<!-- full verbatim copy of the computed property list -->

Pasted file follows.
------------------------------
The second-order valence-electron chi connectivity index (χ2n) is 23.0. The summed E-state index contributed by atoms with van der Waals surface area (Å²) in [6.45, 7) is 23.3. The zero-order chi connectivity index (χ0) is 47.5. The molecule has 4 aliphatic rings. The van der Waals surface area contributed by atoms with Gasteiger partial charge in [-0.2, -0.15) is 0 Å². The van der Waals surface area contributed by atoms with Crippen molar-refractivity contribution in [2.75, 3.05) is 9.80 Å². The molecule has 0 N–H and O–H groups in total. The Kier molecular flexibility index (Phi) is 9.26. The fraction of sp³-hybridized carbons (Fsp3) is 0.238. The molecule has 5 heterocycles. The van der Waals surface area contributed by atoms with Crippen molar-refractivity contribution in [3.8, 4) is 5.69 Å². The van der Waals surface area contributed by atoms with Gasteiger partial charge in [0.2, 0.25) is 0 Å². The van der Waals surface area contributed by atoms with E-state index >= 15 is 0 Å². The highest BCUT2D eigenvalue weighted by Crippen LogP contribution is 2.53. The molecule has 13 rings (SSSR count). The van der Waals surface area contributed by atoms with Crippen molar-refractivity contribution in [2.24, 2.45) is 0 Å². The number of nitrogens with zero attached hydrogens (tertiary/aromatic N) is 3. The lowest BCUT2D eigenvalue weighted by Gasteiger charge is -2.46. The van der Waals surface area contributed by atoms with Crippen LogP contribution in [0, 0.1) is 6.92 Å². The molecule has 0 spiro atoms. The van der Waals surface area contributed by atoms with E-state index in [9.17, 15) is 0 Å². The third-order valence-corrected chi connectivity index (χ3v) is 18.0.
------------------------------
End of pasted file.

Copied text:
The second-order valence-electron chi connectivity index (χ2n) is 23.0. The summed E-state index contributed by atoms with van der Waals surface area (Å²) in [6.45, 7) is 23.3. The zero-order chi connectivity index (χ0) is 47.5. The molecule has 4 aliphatic rings. The van der Waals surface area contributed by atoms with Gasteiger partial charge in [-0.2, -0.15) is 0 Å². The van der Waals surface area contributed by atoms with Crippen molar-refractivity contribution in [2.75, 3.05) is 9.80 Å². The molecule has 0 N–H and O–H groups in total. The Kier molecular flexibility index (Phi) is 9.26. The fraction of sp³-hybridized carbons (Fsp3) is 0.238. The molecule has 5 heterocycles. The van der Waals surface area contributed by atoms with Crippen molar-refractivity contribution in [3.8, 4) is 5.69 Å². The van der Waals surface area contributed by atoms with Gasteiger partial charge in [0.2, 0.25) is 0 Å². The van der Waals surface area contributed by atoms with E-state index >= 15 is 0 Å². The highest BCUT2D eigenvalue weighted by Crippen LogP contribution is 2.53. The molecule has 13 rings (SSSR count). The van der Waals surface area contributed by atoms with Crippen molar-refractivity contribution in [2.24, 2.45) is 0 Å². The number of nitrogens with zero attached hydrogens (tertiary/aromatic N) is 3. The lowest BCUT2D eigenvalue weighted by Gasteiger charge is -2.46. The van der Waals surface area contributed by atoms with Crippen LogP contribution in [0, 0.1) is 6.92 Å². The molecule has 0 spiro atoms. The van der Waals surface area contributed by atoms with E-state index in [9.17, 15) is 0 Å². The third-order valence-corrected chi connectivity index (χ3v) is 18.0.